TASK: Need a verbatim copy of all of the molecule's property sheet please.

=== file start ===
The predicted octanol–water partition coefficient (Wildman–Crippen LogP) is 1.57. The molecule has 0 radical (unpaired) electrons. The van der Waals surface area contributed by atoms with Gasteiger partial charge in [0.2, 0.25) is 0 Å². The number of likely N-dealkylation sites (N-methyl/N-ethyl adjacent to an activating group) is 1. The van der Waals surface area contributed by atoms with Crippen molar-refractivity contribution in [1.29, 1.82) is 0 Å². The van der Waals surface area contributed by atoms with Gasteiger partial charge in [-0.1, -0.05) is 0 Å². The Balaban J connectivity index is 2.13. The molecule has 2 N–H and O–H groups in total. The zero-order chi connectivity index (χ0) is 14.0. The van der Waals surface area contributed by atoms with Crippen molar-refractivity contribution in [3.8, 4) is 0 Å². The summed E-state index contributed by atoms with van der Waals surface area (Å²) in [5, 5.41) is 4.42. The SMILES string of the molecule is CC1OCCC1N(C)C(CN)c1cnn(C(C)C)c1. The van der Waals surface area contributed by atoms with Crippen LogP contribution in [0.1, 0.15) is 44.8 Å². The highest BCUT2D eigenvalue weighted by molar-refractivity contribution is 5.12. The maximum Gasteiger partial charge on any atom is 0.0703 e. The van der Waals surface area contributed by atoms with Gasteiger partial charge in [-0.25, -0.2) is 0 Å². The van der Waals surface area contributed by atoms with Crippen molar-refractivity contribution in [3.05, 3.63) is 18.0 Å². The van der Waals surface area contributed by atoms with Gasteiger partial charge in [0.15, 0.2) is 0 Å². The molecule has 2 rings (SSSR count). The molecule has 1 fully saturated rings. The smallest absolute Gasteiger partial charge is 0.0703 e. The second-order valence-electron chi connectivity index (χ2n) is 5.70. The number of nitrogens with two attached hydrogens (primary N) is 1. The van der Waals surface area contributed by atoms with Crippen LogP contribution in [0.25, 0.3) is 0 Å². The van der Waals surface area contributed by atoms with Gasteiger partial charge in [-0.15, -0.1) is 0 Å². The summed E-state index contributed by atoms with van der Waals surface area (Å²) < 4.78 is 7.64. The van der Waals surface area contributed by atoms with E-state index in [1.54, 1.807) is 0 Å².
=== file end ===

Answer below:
The predicted octanol–water partition coefficient (Wildman–Crippen LogP) is 1.57. The molecule has 0 radical (unpaired) electrons. The van der Waals surface area contributed by atoms with Gasteiger partial charge in [0.2, 0.25) is 0 Å². The number of likely N-dealkylation sites (N-methyl/N-ethyl adjacent to an activating group) is 1. The van der Waals surface area contributed by atoms with Crippen molar-refractivity contribution in [1.29, 1.82) is 0 Å². The van der Waals surface area contributed by atoms with Gasteiger partial charge in [-0.1, -0.05) is 0 Å². The Balaban J connectivity index is 2.13. The molecule has 2 N–H and O–H groups in total. The zero-order chi connectivity index (χ0) is 14.0. The van der Waals surface area contributed by atoms with Crippen molar-refractivity contribution in [3.8, 4) is 0 Å². The summed E-state index contributed by atoms with van der Waals surface area (Å²) in [5, 5.41) is 4.42. The SMILES string of the molecule is CC1OCCC1N(C)C(CN)c1cnn(C(C)C)c1. The van der Waals surface area contributed by atoms with Crippen LogP contribution in [0.1, 0.15) is 44.8 Å². The highest BCUT2D eigenvalue weighted by molar-refractivity contribution is 5.12. The maximum Gasteiger partial charge on any atom is 0.0703 e. The van der Waals surface area contributed by atoms with Gasteiger partial charge in [-0.25, -0.2) is 0 Å². The van der Waals surface area contributed by atoms with Crippen molar-refractivity contribution in [3.05, 3.63) is 18.0 Å². The van der Waals surface area contributed by atoms with Gasteiger partial charge in [0.15, 0.2) is 0 Å². The molecule has 2 rings (SSSR count). The molecule has 1 fully saturated rings. The smallest absolute Gasteiger partial charge is 0.0703 e. The second-order valence-electron chi connectivity index (χ2n) is 5.70. The number of nitrogens with two attached hydrogens (primary N) is 1. The van der Waals surface area contributed by atoms with Crippen LogP contribution in [0.25, 0.3) is 0 Å². The van der Waals surface area contributed by atoms with Gasteiger partial charge in [-0.15, -0.1) is 0 Å². The summed E-state index contributed by atoms with van der Waals surface area (Å²) < 4.78 is 7.64. The van der Waals surface area contributed by atoms with E-state index in [1.54, 1.807) is 0 Å².